As You Wish
World's 7 Wonders
The Most Enjoyable World's 7 Wonders Holiday Options
Visiting the New Seven Wonders of the World
“One’s destination is never a place, but a new way of seeing things,” celebrated author Henry Miller once. From the Greeks in ancient times, which made trips to see the Oracle in Delphi, to the religious pilgrims visiting their sacred land, travelling is arguably as old as the history of humankind. Whether you are on the road for business or pleasure, travelling broadens your perspective. It allows you to see new places, learn about new cultures, witness various traditions, sample local cuisines.
What Are the Seven Wonders of the Ancient World?
It would be remiss not to mention the Seven Wonders of the Ancient World when talking about seeing spectacular things. So let’s remember them:
- The Great Pyramid of Giza, Egypt
- The Colossus of Rhodes, Greece
- The Lighthouse of Alexandria, Egypt
- The Mausoleum at Halicarnassus, Türkiye
- The Temple of Artemis, Türkiye
- The Statue of Zeus, Greece
- The Hanging Gardens, whose location remains to be a mystery
These magnificent structures stood witness to the greatness of what humanity can achieve. The first mention of these wonders was found in a list compiled by Greek historian Diodorus of Sicily. He included six of the original wonders and replaced the walls of Babylon for the Lighthouse of Alexandria. The list primarily spanned the Mediterranean region and the Middle East as it constituted the known world for the Greeks.
What Are the New Seven Wonders of the World?
However, all ancient wonders were destroyed, except for the 4,500-year-old pyramids in Giza; a Swiss foundation launched a campaign in 2000 to determine the New Seven Wonders of the World. This initiated a seven-year campaign during which more than 100 million people voted from a choice of 200 monuments. By elimination, the list was downed to seven and finalised in 2007 with the addition of Giza to honour its reputation. The New Seven Wonders are:
- The Great Wall of China, China
- Chichén Itzá, Mexico
- Petra, Jordan
- Machu Picchu, Peru
- Christ the Redeemer, Brazil
- Colosseum, Italy
- Taj Mahal, India
- (Honourable mention) The Great Pyramid of Giza, Egypt
These wonders are also declared as UNESCO World Heritage Sites, a title bestowed upon regions or landmarks for having cultural, historical, scientific, or other forms of significance.
Scattered across five continents, from Mexico to China, The New Seven Wonders of the World rekindled many people’s childhood dream to see humankind’s seven most spectacular constructions. The even better news is it’s possible to visit them all in about a month! Reserving your spot in early-bird deals can have its perks, but you can always check for last-minute options after you’re done with planning.
This is no trivial endeavour as it requires a massive amount of planning, scheduling, and travelling great distances. However, you can lighten your load by selecting a holiday package to visit the seven wonders. It definitely makes transportation and accommodation easier, leaving you more time to focus on the details of your trip. If you believe planning a vacation is just as fun as living it, you can always draw up the perfect route for yourself. This way, you can take a few extra hours or even days at a location and make adjustments to your plans along the way. Both have their advantages which you can prioritise based on your needs.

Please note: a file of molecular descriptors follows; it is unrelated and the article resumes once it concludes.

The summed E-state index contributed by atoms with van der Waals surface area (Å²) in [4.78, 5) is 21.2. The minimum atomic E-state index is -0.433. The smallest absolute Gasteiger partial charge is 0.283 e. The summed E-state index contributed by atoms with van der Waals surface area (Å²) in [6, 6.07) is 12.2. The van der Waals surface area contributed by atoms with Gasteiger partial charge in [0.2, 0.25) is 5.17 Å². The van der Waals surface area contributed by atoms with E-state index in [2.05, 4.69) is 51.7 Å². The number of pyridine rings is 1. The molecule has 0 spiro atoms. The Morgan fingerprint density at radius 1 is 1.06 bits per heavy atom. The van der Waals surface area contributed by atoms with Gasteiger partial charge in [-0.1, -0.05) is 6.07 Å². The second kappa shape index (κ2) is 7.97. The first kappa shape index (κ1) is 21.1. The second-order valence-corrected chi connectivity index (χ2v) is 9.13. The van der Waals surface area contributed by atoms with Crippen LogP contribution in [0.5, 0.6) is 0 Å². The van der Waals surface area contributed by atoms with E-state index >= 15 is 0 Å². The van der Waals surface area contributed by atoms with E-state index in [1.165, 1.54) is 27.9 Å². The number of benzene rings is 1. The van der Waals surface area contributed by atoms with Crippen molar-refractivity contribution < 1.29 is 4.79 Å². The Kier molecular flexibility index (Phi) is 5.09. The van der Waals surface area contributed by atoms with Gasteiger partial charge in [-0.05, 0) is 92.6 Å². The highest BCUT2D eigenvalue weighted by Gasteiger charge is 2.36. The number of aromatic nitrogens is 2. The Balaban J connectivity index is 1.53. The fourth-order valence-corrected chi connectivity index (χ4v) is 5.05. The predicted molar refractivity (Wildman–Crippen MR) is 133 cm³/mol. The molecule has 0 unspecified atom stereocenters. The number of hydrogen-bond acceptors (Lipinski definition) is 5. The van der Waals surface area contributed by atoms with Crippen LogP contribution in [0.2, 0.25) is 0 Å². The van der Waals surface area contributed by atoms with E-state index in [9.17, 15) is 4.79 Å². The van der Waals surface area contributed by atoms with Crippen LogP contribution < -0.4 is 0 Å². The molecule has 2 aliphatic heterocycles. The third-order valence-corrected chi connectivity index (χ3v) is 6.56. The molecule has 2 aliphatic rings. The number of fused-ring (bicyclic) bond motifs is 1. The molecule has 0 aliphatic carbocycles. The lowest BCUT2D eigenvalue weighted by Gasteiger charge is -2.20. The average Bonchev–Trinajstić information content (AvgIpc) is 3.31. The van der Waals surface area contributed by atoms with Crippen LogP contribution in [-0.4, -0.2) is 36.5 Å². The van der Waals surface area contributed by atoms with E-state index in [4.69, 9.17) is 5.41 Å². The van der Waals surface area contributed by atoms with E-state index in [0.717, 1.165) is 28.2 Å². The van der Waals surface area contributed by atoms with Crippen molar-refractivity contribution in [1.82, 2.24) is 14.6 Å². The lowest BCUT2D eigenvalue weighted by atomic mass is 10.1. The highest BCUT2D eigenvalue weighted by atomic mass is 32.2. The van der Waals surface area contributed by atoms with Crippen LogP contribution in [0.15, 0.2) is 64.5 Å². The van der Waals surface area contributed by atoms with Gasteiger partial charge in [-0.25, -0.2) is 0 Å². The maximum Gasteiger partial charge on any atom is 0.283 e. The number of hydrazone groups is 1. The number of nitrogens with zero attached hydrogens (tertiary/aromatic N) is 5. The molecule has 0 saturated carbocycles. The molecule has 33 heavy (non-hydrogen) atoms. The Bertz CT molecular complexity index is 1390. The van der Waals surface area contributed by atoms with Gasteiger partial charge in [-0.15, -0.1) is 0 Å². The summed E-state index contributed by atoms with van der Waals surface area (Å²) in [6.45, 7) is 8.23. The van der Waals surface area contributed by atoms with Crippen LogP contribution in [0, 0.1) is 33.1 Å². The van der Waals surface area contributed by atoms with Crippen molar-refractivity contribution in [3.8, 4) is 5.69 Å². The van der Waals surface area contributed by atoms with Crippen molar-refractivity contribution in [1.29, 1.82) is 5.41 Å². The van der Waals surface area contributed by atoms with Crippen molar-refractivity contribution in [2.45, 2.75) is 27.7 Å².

The Great Wall of China, China
The construction of the Great Wall of China began in the 7th century BC and continued for two millennia. Currently stretching for over 20,000 kilometres, the wall was built to protect Chinese states and empires from invasion and ensure border patrol and the inspection of trade goods. It’s so grand an architectural feat that it has its own urban myth—that it can be seen from space!
Be prepared to climb the stairs of your life since some sections of the wall can get quite steep. However, it’ll be worth the sweat once you take in the lush view of the surroundings.
Tip: You can book a ticket to Beijing and opt-in for a car rental in your vacation packagebecause it takes only about 40 minutes by car to reach the wall from downtown. Each section of the wall charges a different entry fee, so be prepared.
Chichén Itzá, Mexico
A Mayan city built around 415 AD across 300 hectares on the Yucatán Peninsula in Mexico, Chichén Itzá is a sublime testament to the scientific and cultural prominence of the Itzá tribe. Home to several important monuments and temples, the city used to be a centre of political and economic activity. One of the most famous landmarks here is the 24-metre-tall El Castillo (“The Castle”). The building features 365 steps, one for each day in the solar year, and is another sign of the Mayans’ prowess in astronomy. The site also hosts a type of sporting field where people played a ritual ball game.
Tip: Book a flight to Cancun, and from there, you can arrange to rent in your vacation package to truly enjoy the beautiful scenery along the way. One of the best things about visiting Chichén Itzá is staying in bungalow hotels in the nearby forests.